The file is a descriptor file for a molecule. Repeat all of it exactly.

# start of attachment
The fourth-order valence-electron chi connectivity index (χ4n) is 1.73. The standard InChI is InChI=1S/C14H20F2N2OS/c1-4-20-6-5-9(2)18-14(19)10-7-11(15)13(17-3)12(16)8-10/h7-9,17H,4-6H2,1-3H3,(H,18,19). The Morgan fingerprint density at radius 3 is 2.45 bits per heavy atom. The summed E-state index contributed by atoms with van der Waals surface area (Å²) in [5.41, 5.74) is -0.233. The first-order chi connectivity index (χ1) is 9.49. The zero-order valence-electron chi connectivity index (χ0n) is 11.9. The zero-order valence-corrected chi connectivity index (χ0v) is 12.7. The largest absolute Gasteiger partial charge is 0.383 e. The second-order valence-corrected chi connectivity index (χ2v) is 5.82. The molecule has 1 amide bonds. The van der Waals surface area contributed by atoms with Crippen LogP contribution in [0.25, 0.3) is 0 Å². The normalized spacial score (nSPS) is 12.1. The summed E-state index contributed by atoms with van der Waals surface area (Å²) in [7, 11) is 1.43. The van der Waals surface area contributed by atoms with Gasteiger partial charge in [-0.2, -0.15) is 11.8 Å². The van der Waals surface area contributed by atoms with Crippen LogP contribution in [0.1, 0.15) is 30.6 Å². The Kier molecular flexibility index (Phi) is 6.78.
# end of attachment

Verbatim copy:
The fourth-order valence-electron chi connectivity index (χ4n) is 1.73. The standard InChI is InChI=1S/C14H20F2N2OS/c1-4-20-6-5-9(2)18-14(19)10-7-11(15)13(17-3)12(16)8-10/h7-9,17H,4-6H2,1-3H3,(H,18,19). The Morgan fingerprint density at radius 3 is 2.45 bits per heavy atom. The summed E-state index contributed by atoms with van der Waals surface area (Å²) in [5.41, 5.74) is -0.233. The first-order chi connectivity index (χ1) is 9.49. The zero-order valence-electron chi connectivity index (χ0n) is 11.9. The zero-order valence-corrected chi connectivity index (χ0v) is 12.7. The largest absolute Gasteiger partial charge is 0.383 e. The second-order valence-corrected chi connectivity index (χ2v) is 5.82. The molecule has 1 amide bonds. The van der Waals surface area contributed by atoms with Crippen LogP contribution in [0.25, 0.3) is 0 Å². The normalized spacial score (nSPS) is 12.1. The summed E-state index contributed by atoms with van der Waals surface area (Å²) in [7, 11) is 1.43. The van der Waals surface area contributed by atoms with Gasteiger partial charge in [-0.2, -0.15) is 11.8 Å². The van der Waals surface area contributed by atoms with Crippen LogP contribution in [0.1, 0.15) is 30.6 Å². The Kier molecular flexibility index (Phi) is 6.78.